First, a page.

Wound Healing Support Through Nutrition

Wound Healing Support Through Nutrition

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Cardiovascular disease, diabetes and cancer may negatively impact nutritional status which can slow down the wound healing process. See how nutrition can help you combat this slowdown in order to continue recovery.

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APR. 23, 20214 MIN. READ

Each person  is unique, so it makes sense that the wound healing rate would vary from one person to another. But for nutritionally at-risk individuals, especially those with underlying health issues such as cancer, diabetes and other chronic conditions, the wound healing process after injuries and surgeries may not proceed as expected.  

If this sounds like you, don't panic. “With the right nutrition, you can support your recovery and overall healing process”, says Jeff Nelson, associate research fellow at Abbott. We sat down with him to discuss some health conditions that can affect wound healing and why nutrition should be part of your care plan.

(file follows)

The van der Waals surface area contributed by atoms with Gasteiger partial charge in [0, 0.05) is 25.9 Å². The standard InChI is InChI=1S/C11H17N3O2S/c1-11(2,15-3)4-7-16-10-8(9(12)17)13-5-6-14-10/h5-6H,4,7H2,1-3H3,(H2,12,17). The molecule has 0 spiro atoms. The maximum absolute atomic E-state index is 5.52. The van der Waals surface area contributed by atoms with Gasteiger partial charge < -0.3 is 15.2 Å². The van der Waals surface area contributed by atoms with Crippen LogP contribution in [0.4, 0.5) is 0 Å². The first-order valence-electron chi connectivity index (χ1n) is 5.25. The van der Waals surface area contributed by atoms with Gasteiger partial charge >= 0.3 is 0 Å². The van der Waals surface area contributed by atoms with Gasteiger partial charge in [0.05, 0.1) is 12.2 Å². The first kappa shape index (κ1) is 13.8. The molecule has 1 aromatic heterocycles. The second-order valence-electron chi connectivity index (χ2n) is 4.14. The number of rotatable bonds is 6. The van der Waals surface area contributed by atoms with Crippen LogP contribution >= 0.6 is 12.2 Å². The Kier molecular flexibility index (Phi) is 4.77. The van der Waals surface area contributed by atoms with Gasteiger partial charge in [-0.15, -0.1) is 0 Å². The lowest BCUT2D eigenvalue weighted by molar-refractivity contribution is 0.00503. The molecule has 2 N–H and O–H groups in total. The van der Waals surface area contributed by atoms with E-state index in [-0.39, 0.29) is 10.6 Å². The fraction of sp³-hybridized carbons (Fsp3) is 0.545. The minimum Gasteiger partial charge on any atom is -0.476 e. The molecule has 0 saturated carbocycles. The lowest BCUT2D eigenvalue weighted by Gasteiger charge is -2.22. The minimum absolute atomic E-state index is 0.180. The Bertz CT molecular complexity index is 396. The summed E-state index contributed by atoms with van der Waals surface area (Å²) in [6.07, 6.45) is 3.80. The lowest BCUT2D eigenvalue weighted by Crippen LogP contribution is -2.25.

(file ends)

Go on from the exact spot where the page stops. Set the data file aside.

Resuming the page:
"Nutrients are the building blocks of any recovery," Nelson said. "Without them, your body is like a car stuck in the snow: The tires keep spinning. The car burns fuel. But it can't move forward." Without proper nutrition, the healing process stalls and the door swings open to potential complications.

Apart from making it difficult for the body to heal surgical wounds, malnutrition can also trigger muscle breakdown. This occurs when your body doesn't get enough of the right nutrients, including protein. "Muscle is the body's reservoir of amino acids for tissue synthesis, survival of organs, regular respiratory function and other body processes," he explained. "If you aren't getting all of the amino acids you need from food, the body begins pulling from and degrading muscle stores."

Cardiovascular Disease